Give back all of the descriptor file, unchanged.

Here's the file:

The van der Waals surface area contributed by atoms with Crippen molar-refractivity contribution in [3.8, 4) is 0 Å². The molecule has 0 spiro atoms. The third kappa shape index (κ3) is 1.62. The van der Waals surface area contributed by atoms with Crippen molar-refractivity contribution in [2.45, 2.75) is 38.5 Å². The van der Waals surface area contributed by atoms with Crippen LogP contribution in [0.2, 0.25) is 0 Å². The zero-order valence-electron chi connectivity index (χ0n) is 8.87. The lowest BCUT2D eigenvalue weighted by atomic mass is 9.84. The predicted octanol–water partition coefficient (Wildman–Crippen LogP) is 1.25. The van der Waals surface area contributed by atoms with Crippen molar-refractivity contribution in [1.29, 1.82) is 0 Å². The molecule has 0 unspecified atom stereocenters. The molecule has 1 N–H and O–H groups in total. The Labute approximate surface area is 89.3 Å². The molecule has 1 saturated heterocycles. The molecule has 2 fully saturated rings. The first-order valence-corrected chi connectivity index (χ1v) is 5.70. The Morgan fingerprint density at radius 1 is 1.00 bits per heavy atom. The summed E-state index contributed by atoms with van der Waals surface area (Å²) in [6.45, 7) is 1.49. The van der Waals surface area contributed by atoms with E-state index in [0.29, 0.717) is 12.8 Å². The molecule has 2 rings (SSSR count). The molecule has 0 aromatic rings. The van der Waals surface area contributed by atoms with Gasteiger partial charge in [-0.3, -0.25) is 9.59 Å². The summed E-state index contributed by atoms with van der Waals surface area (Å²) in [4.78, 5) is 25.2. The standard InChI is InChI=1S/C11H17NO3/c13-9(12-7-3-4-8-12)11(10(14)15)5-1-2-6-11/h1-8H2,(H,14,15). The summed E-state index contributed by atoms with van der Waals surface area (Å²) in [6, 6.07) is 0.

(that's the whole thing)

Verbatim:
The van der Waals surface area contributed by atoms with Crippen molar-refractivity contribution in [3.8, 4) is 0 Å². The molecule has 0 spiro atoms. The third kappa shape index (κ3) is 1.62. The van der Waals surface area contributed by atoms with Crippen molar-refractivity contribution in [2.45, 2.75) is 38.5 Å². The van der Waals surface area contributed by atoms with Crippen LogP contribution in [0.2, 0.25) is 0 Å². The zero-order valence-electron chi connectivity index (χ0n) is 8.87. The lowest BCUT2D eigenvalue weighted by atomic mass is 9.84. The predicted octanol–water partition coefficient (Wildman–Crippen LogP) is 1.25. The van der Waals surface area contributed by atoms with Crippen molar-refractivity contribution in [1.29, 1.82) is 0 Å². The molecule has 0 unspecified atom stereocenters. The molecule has 1 N–H and O–H groups in total. The Labute approximate surface area is 89.3 Å². The molecule has 1 saturated heterocycles. The molecule has 2 fully saturated rings. The first-order valence-corrected chi connectivity index (χ1v) is 5.70. The Morgan fingerprint density at radius 1 is 1.00 bits per heavy atom. The summed E-state index contributed by atoms with van der Waals surface area (Å²) in [6.45, 7) is 1.49. The van der Waals surface area contributed by atoms with E-state index in [0.29, 0.717) is 12.8 Å². The molecule has 2 rings (SSSR count). The molecule has 0 aromatic rings. The van der Waals surface area contributed by atoms with Gasteiger partial charge in [-0.3, -0.25) is 9.59 Å². The summed E-state index contributed by atoms with van der Waals surface area (Å²) in [4.78, 5) is 25.2. The standard InChI is InChI=1S/C11H17NO3/c13-9(12-7-3-4-8-12)11(10(14)15)5-1-2-6-11/h1-8H2,(H,14,15). The summed E-state index contributed by atoms with van der Waals surface area (Å²) in [6, 6.07) is 0.